There is trouble in King David’s palace, and not for the first time. The king is elderly and cannot stay warm. All around him there is turmoil and uncertainty. As his days are numbered, who will succeed him and ascend to the throne? In a scene reminiscent of the tragic, failed rebellion of Avshalom, Adoniyah has declared himself heir to the throne. And he has some pretty powerful people in his corner.
Then there’s Shlomo, a younger half-brother to Adoniyah, who has a smaller entourage, but who at the end of the day is affirmed by David as the authoritative heir. Since Adoniyah is older, and seems to have greater clout and a stronger set of followers, how did that happen?
Some readers of this story, which serves as the haftarah for Shabbat Hayei-Sarah, see this as a purely political narrative. They say that Shlomo’s mother, Batsheva, and Natan the Prophet, fear for their lives if Adoniyah were to become king, so they work the backchannels to get a confused old man to agree to their wishes. But there are other ways to understand the story, and they could be instructive to our understanding of modern political intrigue.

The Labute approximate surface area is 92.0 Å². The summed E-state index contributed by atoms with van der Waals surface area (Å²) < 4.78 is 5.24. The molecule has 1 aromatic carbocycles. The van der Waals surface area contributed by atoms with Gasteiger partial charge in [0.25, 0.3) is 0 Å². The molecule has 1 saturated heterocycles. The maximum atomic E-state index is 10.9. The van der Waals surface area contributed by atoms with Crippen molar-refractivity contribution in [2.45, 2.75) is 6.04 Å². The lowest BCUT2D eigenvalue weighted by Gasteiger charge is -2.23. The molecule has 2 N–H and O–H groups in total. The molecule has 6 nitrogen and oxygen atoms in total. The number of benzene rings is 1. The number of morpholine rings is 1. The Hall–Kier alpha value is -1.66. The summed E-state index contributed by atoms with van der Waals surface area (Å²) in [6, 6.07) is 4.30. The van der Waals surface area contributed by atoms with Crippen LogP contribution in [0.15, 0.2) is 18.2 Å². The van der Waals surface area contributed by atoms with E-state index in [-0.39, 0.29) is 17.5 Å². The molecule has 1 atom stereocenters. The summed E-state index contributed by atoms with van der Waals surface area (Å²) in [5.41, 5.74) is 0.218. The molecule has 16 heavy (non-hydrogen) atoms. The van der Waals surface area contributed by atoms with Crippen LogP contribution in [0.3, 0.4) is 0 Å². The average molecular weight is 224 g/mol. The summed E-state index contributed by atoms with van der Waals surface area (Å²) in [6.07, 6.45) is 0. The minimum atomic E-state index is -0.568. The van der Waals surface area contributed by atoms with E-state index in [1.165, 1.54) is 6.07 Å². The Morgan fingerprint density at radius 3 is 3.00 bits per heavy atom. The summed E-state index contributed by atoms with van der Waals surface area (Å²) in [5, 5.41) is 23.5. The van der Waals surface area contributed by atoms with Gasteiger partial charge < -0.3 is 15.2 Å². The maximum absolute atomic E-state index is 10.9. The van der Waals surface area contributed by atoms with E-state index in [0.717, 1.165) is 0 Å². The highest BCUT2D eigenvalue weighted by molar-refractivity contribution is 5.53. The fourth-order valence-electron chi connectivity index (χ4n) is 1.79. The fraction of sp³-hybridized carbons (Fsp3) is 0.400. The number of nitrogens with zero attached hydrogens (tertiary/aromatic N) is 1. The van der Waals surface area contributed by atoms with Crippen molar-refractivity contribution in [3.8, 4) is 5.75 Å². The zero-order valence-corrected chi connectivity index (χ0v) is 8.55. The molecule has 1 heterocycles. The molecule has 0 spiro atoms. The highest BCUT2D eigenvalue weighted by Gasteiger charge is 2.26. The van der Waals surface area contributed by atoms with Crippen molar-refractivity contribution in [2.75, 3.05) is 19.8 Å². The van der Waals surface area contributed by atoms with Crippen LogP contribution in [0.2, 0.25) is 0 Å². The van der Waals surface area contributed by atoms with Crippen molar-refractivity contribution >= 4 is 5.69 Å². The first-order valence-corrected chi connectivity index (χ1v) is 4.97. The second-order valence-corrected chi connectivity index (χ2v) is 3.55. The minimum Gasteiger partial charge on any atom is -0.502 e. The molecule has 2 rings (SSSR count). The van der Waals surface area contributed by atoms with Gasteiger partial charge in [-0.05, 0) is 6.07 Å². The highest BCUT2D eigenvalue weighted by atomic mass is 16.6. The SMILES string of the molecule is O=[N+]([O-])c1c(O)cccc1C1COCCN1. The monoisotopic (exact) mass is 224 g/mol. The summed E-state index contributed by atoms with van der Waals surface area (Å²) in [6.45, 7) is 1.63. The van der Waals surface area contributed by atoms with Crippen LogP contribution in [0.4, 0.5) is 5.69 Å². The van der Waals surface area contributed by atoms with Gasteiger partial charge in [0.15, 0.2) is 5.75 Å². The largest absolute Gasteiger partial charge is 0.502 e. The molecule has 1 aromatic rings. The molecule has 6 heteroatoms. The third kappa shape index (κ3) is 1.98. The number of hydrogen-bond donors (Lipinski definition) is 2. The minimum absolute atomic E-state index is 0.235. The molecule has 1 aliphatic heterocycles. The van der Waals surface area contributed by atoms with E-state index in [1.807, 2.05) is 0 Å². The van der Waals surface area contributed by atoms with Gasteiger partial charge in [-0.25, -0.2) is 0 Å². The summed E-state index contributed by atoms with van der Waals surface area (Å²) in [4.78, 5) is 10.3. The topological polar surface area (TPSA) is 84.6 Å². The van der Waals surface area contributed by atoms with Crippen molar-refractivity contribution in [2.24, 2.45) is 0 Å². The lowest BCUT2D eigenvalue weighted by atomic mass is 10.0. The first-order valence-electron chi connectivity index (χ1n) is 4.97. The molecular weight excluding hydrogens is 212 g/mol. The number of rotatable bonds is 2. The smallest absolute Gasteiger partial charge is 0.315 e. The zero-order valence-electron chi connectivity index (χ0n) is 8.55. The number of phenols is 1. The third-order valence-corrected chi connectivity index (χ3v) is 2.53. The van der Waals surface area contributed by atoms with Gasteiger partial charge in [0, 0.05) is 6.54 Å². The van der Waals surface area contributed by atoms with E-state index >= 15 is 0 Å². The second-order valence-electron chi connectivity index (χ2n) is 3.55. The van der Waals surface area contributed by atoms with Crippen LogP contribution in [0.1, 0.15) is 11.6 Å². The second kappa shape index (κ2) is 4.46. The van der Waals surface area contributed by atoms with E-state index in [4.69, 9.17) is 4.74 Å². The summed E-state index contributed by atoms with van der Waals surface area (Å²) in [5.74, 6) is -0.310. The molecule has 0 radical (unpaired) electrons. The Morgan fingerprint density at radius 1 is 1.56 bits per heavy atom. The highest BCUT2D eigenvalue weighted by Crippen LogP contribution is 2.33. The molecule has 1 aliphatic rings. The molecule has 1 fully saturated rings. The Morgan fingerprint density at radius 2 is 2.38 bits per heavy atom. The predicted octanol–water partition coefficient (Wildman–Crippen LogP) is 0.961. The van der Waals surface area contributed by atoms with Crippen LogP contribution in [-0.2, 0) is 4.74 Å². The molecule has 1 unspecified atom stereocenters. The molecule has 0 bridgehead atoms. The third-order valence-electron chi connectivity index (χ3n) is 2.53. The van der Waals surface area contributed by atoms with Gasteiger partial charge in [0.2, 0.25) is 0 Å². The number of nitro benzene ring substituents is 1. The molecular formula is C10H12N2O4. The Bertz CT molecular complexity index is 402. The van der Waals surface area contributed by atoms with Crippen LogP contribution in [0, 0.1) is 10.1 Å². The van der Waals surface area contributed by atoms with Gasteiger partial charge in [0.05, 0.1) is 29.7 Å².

On Shabbat morning, we’ll take a closer look at the players in this story, and what we might take from it to inform our thoughts on the events of the day.
Wishing you a Shabbat Shalom,